Building empirical knowledge in ethnically diverse countries: persistent data challenges

Extracts from Canelas, C. & Gisselquist, R.M. (2018) Horizontal inequality and data challenges. WIDER Working Paper 2018/55. Helsinki: UNU-WIDER

Stewart (2008: 3) defines horizontal inequalities as ‘inequalities in economic, social or political dimensions or cultural status between culturally defined groups’. Consistent with much of the literature, we treat ‘culturally defined groups’ here as generally equivalent to ‘ethnic’ groups, broadly defined. ‘Ethnic’ as understood here includes categories based on ascriptive attributes such as skin colour, native language, tribe, caste, religion, and sometimes region (Chandra 2004; Horowitz 1985; Htun 2004). We also consider ascriptive groups in a broader sense to include gender.

In terms of filling empirical gaps on horizontal inequality using survey and census data, two points are clear from our research:

  • First, more can be learned from rigorous re-examination of existing datasets and this can help us to fill (some) empirical gaps.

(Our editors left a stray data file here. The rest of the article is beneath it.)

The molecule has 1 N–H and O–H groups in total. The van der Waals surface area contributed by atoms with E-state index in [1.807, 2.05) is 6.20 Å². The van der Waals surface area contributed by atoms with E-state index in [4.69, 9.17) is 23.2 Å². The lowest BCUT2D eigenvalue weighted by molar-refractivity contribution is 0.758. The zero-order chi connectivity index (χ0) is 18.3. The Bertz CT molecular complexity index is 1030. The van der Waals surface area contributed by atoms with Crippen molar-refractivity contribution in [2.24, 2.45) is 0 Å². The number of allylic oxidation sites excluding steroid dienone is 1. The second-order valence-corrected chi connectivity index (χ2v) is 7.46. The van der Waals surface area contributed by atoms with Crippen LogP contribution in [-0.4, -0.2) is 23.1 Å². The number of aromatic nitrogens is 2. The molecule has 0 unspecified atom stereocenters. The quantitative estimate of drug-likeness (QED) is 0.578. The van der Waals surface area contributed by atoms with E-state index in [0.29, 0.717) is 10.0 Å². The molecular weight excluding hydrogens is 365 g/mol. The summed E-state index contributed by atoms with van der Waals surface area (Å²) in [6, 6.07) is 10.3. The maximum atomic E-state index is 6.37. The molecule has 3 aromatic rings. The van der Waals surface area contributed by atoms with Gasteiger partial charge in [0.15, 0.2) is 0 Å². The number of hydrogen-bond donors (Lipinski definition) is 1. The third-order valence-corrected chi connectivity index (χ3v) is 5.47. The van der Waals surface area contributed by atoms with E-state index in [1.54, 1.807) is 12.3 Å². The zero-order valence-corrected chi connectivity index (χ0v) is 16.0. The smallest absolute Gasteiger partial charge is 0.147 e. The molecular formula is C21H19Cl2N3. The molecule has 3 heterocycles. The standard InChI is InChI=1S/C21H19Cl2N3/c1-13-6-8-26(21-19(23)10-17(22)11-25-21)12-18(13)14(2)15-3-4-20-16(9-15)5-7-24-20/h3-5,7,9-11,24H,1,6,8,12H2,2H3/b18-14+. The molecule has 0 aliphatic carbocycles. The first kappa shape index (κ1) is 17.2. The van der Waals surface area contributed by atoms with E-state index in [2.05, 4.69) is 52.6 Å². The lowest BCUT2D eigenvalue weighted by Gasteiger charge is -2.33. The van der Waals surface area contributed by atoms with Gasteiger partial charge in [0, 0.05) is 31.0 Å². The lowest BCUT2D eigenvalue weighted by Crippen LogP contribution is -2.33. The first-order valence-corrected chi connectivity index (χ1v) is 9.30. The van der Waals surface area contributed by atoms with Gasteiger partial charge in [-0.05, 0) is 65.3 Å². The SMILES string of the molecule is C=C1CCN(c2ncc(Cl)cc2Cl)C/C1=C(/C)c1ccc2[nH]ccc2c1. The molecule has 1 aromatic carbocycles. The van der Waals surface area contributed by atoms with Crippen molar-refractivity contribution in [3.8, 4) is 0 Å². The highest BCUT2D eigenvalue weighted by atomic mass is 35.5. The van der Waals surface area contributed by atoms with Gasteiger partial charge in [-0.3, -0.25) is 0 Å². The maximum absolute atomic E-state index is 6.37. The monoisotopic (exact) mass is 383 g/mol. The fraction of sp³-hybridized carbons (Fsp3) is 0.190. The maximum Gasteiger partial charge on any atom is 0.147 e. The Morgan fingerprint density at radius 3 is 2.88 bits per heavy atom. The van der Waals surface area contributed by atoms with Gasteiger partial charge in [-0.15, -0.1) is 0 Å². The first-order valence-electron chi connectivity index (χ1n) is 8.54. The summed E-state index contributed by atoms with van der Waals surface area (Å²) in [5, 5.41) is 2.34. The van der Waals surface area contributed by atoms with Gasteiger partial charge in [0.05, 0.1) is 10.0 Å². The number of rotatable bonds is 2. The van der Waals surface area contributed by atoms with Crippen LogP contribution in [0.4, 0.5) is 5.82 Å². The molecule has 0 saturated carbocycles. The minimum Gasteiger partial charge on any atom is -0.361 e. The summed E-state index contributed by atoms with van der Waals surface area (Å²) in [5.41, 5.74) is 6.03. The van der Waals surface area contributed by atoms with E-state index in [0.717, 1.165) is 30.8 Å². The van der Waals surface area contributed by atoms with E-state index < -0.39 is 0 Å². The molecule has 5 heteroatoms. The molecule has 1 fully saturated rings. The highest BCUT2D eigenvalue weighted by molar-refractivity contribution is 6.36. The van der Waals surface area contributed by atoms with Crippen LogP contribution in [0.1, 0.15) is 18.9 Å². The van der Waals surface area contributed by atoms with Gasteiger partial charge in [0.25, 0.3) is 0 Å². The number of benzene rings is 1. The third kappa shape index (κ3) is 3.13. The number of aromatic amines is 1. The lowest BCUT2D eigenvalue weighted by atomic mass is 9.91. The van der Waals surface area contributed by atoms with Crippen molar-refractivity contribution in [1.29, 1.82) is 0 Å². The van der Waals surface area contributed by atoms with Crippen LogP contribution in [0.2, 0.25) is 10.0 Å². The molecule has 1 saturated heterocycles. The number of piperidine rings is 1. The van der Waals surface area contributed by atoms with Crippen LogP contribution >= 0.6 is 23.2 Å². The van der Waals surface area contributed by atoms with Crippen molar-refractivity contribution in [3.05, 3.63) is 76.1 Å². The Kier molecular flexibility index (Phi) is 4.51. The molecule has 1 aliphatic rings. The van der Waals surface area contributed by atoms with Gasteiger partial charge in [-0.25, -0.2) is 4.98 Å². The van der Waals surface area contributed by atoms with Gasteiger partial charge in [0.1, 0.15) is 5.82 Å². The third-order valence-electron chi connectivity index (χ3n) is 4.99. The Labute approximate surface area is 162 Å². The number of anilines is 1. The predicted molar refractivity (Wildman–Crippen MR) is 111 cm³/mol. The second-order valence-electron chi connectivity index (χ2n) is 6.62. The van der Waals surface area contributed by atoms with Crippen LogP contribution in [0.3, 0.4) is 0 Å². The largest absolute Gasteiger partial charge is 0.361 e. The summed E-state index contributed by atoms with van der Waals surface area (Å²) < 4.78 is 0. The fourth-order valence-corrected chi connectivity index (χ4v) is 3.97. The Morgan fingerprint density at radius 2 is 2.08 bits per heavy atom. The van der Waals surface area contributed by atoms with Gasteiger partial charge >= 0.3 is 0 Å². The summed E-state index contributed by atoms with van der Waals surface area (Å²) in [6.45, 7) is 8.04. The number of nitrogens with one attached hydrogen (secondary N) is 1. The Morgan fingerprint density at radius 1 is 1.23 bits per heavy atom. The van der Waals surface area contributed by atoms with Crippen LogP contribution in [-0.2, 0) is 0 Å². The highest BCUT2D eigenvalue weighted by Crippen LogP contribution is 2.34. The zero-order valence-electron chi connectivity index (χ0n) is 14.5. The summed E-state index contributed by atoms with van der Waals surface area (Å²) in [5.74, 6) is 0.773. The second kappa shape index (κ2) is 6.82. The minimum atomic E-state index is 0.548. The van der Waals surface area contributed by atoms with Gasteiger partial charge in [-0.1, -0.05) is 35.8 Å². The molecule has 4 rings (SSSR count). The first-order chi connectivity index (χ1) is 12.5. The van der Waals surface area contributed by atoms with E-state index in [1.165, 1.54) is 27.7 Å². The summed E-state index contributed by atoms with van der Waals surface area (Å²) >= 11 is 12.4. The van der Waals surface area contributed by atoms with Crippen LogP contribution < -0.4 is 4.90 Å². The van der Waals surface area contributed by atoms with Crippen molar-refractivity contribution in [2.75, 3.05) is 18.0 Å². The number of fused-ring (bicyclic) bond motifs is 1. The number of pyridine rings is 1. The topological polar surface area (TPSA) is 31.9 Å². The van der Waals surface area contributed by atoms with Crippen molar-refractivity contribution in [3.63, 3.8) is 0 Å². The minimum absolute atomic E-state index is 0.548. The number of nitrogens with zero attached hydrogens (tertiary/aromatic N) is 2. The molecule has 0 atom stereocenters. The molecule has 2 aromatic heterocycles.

• Second, our country-focused studies show clearly that, even with such focused analysis, it is not uncommon for significant gaps to remain because the information on ascriptive groups that is needed for the production of valid and reliable quantitative measures of horizontal inequality is unavailable in survey and census data.

    Consider, for one, Tanzania. Standard quantitative measures of ethnic diversity around the world list Tanzania as among the most (if not the most) ethnically diverse countries in the world (see Alesina et al. 2003). However, limited data on ‘ethnicity’ and religion are available from the Tanzanian census and standard surveys, such as the DHS.

Some gaps in the extant data on ‘ethnic’ groups can be traced to issues common across multiple areas, but we find three sets of challenges in particular problematic in terms of survey and census data for ‘ethnic’ groups broadly defined.

  • The first set of challenges are ‘methodological’ and largely particular to small minority populations. With normal sampling procedures, nationally representative surveys could miss such populations or provide insufficient data on them to produce representative samples. Moreover, it is not unusual for small minority populations to be located in remote areas, or to be unable to speak the dominant national language, which can add expense to data collection and pose methodological and practical challenges for survey and census enumerators.